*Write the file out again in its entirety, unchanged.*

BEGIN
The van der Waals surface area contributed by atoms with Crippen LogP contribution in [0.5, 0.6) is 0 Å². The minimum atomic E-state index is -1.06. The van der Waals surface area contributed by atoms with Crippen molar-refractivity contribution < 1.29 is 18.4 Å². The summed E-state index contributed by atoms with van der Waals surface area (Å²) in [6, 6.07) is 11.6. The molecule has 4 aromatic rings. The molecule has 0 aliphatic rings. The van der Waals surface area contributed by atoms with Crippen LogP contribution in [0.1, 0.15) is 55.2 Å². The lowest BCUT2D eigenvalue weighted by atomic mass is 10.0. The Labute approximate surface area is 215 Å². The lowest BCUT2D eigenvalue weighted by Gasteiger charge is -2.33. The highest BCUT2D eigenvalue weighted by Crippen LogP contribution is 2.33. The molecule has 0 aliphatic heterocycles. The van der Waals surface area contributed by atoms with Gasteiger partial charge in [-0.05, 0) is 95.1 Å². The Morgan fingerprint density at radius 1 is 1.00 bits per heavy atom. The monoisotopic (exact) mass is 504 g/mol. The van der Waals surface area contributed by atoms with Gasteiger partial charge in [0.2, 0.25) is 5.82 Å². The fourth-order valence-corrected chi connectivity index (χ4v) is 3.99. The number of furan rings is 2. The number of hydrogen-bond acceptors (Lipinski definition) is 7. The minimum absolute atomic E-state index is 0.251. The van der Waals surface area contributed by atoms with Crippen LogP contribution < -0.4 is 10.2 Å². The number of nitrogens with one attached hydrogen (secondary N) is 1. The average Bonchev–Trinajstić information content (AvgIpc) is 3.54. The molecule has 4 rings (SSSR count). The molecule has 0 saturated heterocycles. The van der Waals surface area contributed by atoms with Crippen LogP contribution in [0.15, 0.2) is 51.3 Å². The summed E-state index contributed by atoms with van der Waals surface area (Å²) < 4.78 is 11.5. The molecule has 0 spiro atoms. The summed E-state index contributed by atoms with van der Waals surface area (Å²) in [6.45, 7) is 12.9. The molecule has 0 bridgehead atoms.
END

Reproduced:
The van der Waals surface area contributed by atoms with Crippen LogP contribution in [0.5, 0.6) is 0 Å². The minimum atomic E-state index is -1.06. The van der Waals surface area contributed by atoms with Crippen molar-refractivity contribution < 1.29 is 18.4 Å². The summed E-state index contributed by atoms with van der Waals surface area (Å²) in [6, 6.07) is 11.6. The molecule has 4 aromatic rings. The molecule has 0 aliphatic rings. The van der Waals surface area contributed by atoms with Crippen LogP contribution in [0.1, 0.15) is 55.2 Å². The lowest BCUT2D eigenvalue weighted by atomic mass is 10.0. The Labute approximate surface area is 215 Å². The lowest BCUT2D eigenvalue weighted by Gasteiger charge is -2.33. The highest BCUT2D eigenvalue weighted by Crippen LogP contribution is 2.33. The molecule has 0 aliphatic heterocycles. The van der Waals surface area contributed by atoms with Gasteiger partial charge in [-0.05, 0) is 95.1 Å². The Morgan fingerprint density at radius 1 is 1.00 bits per heavy atom. The monoisotopic (exact) mass is 504 g/mol. The van der Waals surface area contributed by atoms with Gasteiger partial charge in [0.2, 0.25) is 5.82 Å². The fourth-order valence-corrected chi connectivity index (χ4v) is 3.99. The number of furan rings is 2. The number of hydrogen-bond acceptors (Lipinski definition) is 7. The minimum absolute atomic E-state index is 0.251. The van der Waals surface area contributed by atoms with Crippen LogP contribution < -0.4 is 10.2 Å². The number of nitrogens with one attached hydrogen (secondary N) is 1. The average Bonchev–Trinajstić information content (AvgIpc) is 3.54. The molecule has 4 rings (SSSR count). The molecule has 0 saturated heterocycles. The van der Waals surface area contributed by atoms with Crippen LogP contribution in [0.15, 0.2) is 51.3 Å². The summed E-state index contributed by atoms with van der Waals surface area (Å²) < 4.78 is 11.5. The molecule has 0 spiro atoms. The summed E-state index contributed by atoms with van der Waals surface area (Å²) in [6.45, 7) is 12.9. The molecule has 0 bridgehead atoms.